I’ve been spoilt by a friends delicious cooking (including a sugar-rush induced brownie), received lovely emails, encouraging phone calls and snatched a precious hour with my great friend Poll. A girlfriend give me a spot of space on a container destined for Uganda – the child’s car seat, buggy and one battered old cot fitted in a treat. I’ve felt a sadness listening to a conversation with a friend who spoke about not caring what foods she ate whilst pregnant (as she knocked back the alcohol and cigarettes). Life within is so precious, so delicate, so why? But I understand when to keep my mouth shut, especially as all women embrace and perceive their 9 month pregnancy so differently. I hope the 15 biscuits I inhaled tonight avoided my thighs and carried on down to my inflated ankles.

Like magic I’ve enjoyed looking down towards my vanishing toes and seeing my expanding tummy jut out like a smooth boulder. I’m suddenly feeling huge, yet powerful. It’s like a beautiful badge of love. My stretching smile, as I link my hands beneath my moving son, hurts my face – Chris truly wont know what's hit him :)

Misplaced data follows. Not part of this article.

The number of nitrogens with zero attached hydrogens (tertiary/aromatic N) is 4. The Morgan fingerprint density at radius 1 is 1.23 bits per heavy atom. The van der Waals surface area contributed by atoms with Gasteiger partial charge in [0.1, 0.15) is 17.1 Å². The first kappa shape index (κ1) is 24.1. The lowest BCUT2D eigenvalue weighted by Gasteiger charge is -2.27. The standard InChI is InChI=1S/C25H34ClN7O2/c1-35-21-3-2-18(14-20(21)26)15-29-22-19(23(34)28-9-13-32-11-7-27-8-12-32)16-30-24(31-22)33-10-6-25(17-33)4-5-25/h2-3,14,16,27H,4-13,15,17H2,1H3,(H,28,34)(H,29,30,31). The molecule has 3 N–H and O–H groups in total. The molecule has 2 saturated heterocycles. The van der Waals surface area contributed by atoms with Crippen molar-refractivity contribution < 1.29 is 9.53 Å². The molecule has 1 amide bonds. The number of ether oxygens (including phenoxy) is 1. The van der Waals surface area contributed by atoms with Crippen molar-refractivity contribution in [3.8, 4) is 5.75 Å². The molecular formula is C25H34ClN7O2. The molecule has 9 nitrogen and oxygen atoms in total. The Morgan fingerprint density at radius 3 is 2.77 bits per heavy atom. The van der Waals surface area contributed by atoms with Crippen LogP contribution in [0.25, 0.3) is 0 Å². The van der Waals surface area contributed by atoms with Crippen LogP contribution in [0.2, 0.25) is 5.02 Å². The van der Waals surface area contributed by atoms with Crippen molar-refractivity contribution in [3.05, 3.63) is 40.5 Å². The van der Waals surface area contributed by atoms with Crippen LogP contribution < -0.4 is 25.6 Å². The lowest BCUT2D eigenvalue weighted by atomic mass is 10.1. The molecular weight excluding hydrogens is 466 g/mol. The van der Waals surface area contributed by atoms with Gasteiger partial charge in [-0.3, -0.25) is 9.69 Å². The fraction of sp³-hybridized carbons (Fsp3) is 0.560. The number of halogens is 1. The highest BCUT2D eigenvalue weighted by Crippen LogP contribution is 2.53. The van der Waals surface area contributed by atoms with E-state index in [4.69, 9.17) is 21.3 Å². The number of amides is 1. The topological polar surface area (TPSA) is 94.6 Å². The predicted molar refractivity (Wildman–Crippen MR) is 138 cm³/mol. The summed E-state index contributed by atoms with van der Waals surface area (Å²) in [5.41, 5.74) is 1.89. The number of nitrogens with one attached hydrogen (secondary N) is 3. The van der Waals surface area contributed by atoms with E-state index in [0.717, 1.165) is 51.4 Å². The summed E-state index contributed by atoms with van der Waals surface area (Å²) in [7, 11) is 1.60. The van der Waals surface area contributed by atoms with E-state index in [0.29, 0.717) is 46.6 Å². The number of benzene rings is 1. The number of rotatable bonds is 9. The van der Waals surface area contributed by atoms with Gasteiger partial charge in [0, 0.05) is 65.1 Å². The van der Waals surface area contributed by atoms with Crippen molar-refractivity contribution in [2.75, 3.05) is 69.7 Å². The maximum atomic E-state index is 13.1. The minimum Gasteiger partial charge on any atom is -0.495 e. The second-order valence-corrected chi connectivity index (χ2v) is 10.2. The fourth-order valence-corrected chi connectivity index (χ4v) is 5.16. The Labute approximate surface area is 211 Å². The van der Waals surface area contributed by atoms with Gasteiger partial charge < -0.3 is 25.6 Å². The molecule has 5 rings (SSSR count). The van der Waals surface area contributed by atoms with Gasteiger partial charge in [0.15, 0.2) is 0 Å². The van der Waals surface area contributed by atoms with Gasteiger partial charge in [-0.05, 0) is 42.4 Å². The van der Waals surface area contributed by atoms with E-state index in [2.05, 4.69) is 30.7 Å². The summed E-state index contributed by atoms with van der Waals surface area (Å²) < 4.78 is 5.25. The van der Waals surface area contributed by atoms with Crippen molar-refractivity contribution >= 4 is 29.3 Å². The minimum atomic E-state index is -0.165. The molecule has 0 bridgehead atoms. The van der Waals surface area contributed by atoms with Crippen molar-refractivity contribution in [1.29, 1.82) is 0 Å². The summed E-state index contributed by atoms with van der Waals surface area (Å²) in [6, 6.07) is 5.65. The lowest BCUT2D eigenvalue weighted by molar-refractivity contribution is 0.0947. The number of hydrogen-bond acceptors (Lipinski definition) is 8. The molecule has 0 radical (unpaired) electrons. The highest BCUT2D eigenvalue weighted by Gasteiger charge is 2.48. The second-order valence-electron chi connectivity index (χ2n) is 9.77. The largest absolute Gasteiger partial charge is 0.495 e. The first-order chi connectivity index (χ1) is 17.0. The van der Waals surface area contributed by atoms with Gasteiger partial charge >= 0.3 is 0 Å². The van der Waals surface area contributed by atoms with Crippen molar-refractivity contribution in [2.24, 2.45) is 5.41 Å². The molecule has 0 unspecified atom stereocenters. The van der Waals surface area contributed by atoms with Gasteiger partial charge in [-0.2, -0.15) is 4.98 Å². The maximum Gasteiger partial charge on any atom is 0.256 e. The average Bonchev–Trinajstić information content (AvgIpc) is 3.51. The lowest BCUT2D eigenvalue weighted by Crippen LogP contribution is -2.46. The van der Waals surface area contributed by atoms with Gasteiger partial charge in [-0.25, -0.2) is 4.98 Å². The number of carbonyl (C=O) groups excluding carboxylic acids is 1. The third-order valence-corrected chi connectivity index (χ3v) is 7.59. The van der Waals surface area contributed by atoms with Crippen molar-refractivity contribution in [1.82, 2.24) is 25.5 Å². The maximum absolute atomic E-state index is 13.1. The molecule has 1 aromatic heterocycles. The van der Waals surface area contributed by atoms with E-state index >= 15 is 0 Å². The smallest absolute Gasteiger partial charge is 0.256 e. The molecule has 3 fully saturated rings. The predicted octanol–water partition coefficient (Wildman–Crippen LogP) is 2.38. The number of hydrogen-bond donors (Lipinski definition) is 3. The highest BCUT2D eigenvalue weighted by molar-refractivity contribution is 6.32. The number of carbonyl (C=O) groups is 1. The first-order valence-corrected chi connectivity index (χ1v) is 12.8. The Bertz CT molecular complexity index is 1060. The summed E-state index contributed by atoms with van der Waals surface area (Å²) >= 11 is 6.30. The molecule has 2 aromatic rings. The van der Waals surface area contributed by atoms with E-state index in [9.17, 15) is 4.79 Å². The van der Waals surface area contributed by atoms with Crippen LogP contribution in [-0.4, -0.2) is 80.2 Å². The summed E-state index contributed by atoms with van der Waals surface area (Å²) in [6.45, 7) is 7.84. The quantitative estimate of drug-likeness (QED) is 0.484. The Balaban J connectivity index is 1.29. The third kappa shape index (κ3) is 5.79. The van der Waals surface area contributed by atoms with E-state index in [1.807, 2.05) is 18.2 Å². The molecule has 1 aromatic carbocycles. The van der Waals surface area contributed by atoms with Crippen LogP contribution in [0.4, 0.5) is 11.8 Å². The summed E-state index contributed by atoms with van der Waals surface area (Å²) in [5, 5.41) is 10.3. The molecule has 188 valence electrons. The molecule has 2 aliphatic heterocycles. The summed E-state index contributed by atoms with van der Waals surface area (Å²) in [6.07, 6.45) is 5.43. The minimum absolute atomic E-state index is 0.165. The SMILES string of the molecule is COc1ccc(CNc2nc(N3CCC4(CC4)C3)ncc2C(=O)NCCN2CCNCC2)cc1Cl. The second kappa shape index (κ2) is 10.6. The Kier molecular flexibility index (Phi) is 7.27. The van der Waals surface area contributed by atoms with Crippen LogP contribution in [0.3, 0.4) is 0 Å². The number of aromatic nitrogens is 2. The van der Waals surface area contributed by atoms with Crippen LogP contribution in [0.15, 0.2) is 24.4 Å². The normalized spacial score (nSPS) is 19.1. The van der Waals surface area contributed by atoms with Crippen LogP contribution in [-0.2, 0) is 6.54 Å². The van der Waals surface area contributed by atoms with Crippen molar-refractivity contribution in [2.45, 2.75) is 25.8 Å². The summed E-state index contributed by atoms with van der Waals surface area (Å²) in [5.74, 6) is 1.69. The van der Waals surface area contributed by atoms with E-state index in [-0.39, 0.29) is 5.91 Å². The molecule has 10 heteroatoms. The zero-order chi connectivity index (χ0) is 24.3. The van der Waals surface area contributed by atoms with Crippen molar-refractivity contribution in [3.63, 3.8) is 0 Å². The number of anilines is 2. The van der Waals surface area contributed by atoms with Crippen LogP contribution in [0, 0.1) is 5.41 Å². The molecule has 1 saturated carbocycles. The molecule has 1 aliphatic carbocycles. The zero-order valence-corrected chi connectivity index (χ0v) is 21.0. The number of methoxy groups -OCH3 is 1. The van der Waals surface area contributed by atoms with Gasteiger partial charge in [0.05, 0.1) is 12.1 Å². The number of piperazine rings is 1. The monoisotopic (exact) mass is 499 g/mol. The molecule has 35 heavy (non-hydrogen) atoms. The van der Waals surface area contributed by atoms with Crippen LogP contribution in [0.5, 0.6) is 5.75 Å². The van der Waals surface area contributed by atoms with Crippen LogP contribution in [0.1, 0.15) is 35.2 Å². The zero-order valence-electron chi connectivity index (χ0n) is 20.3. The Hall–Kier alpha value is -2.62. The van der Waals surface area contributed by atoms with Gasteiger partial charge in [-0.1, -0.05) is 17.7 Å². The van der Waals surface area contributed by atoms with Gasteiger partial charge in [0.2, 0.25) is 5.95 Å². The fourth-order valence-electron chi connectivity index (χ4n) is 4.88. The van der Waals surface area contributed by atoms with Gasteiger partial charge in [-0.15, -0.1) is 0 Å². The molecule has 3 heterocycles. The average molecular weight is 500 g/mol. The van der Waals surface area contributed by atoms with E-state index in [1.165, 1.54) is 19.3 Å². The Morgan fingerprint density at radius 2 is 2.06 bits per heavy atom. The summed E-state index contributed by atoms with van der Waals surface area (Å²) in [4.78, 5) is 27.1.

Wednesday, March 16, 2011

The Journey - 2009

The Journey covers 2008, 2009 and 2010 in three stages.  This is the middle bit, how Chris and I got from A - B Z, from then to now, intact.

February 2009 and I was vaguely aware that I’d missed my period.  I tentatively did a pregnancy test and was staggered to see the positive blue line.  I remember feeling shocked, bewildered and slightly drunk on hope.  It had taken us over 2 years to conceive Ella and here we were 4 months after the loss of our daughter facing with trepidation a new pregnancy.  We were lost in a moment of crazy emotional freefall.

Blood was taken and my HCG level was fine, but throughout the month of March I experienced a couple of days of spotting and had my blood checked again, the level had dropped.  We were worried and went for a scan, but everything was ok.  A few days later there was more spotting.  HCG levels were checked, but at a different clinic and this time the level was climbing.  Confused by numbers and letters we didn't know what to believe so Chris drove me into Kampala and we had a further scan.  The pregnancy was visible and developing. 

Over the Easter weekend I suffered two big bleeds.  Blood filled the bottom of the toilet bowel and I shuddered, hunched over my knees.  Things did not feel right, but neither Chris or I wanted to vocalise what we feared.  I spoke to my mum, she was hoping to organise a week’s family holiday for my sisters and herself in Spain and could make it?  I dithered, was it right to return to Europe so soon?  I looked at the dates, looked at our work diary and decided I could tie it in with visiting my local doctor in the UK.  He could check the current pregnancy and advise if a cervical stitch was required.  Chris encouraged me and the thought of a precious week with my family gladdened my heart.  I booked a flight for May.